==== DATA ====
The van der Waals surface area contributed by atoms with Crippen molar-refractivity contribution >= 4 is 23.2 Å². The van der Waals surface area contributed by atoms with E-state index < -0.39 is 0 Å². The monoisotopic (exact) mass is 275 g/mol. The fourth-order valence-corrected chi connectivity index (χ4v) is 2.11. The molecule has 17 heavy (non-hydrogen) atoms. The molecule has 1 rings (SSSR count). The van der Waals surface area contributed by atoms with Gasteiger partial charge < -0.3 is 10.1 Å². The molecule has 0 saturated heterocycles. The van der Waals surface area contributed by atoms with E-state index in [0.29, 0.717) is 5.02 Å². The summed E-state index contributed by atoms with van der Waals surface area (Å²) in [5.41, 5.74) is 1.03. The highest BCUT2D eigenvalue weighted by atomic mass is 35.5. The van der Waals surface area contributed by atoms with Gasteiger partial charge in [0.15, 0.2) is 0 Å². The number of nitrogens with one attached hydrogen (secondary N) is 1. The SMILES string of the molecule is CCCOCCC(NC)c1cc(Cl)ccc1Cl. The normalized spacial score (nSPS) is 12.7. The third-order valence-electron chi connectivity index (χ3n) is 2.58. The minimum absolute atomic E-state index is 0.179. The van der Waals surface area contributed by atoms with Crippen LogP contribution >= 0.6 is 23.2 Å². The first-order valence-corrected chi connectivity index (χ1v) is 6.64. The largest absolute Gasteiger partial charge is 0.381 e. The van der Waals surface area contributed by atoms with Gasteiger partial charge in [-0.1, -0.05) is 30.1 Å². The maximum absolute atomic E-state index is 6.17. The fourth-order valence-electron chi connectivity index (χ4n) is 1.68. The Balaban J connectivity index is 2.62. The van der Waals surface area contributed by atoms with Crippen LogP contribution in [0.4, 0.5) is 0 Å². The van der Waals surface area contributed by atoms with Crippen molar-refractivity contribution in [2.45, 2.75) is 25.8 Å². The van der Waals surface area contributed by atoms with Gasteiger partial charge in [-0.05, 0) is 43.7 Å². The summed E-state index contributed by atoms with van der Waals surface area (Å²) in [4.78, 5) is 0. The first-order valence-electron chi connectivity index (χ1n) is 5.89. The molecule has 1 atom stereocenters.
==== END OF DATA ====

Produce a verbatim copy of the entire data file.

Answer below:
The van der Waals surface area contributed by atoms with Crippen molar-refractivity contribution >= 4 is 23.2 Å². The van der Waals surface area contributed by atoms with E-state index < -0.39 is 0 Å². The monoisotopic (exact) mass is 275 g/mol. The fourth-order valence-corrected chi connectivity index (χ4v) is 2.11. The molecule has 17 heavy (non-hydrogen) atoms. The molecule has 1 rings (SSSR count). The van der Waals surface area contributed by atoms with Gasteiger partial charge < -0.3 is 10.1 Å². The molecule has 0 saturated heterocycles. The van der Waals surface area contributed by atoms with E-state index in [0.29, 0.717) is 5.02 Å². The summed E-state index contributed by atoms with van der Waals surface area (Å²) in [5.41, 5.74) is 1.03. The highest BCUT2D eigenvalue weighted by atomic mass is 35.5. The van der Waals surface area contributed by atoms with Gasteiger partial charge in [0.15, 0.2) is 0 Å². The number of nitrogens with one attached hydrogen (secondary N) is 1. The SMILES string of the molecule is CCCOCCC(NC)c1cc(Cl)ccc1Cl. The normalized spacial score (nSPS) is 12.7. The third-order valence-electron chi connectivity index (χ3n) is 2.58. The minimum absolute atomic E-state index is 0.179. The van der Waals surface area contributed by atoms with Crippen LogP contribution >= 0.6 is 23.2 Å². The first-order valence-corrected chi connectivity index (χ1v) is 6.64. The largest absolute Gasteiger partial charge is 0.381 e. The van der Waals surface area contributed by atoms with Gasteiger partial charge in [-0.1, -0.05) is 30.1 Å². The maximum absolute atomic E-state index is 6.17. The fourth-order valence-electron chi connectivity index (χ4n) is 1.68. The Balaban J connectivity index is 2.62. The van der Waals surface area contributed by atoms with Crippen LogP contribution in [0.4, 0.5) is 0 Å². The van der Waals surface area contributed by atoms with Crippen molar-refractivity contribution in [2.45, 2.75) is 25.8 Å². The van der Waals surface area contributed by atoms with Gasteiger partial charge in [-0.05, 0) is 43.7 Å². The summed E-state index contributed by atoms with van der Waals surface area (Å²) in [4.78, 5) is 0. The first-order valence-electron chi connectivity index (χ1n) is 5.89. The molecule has 1 atom stereocenters.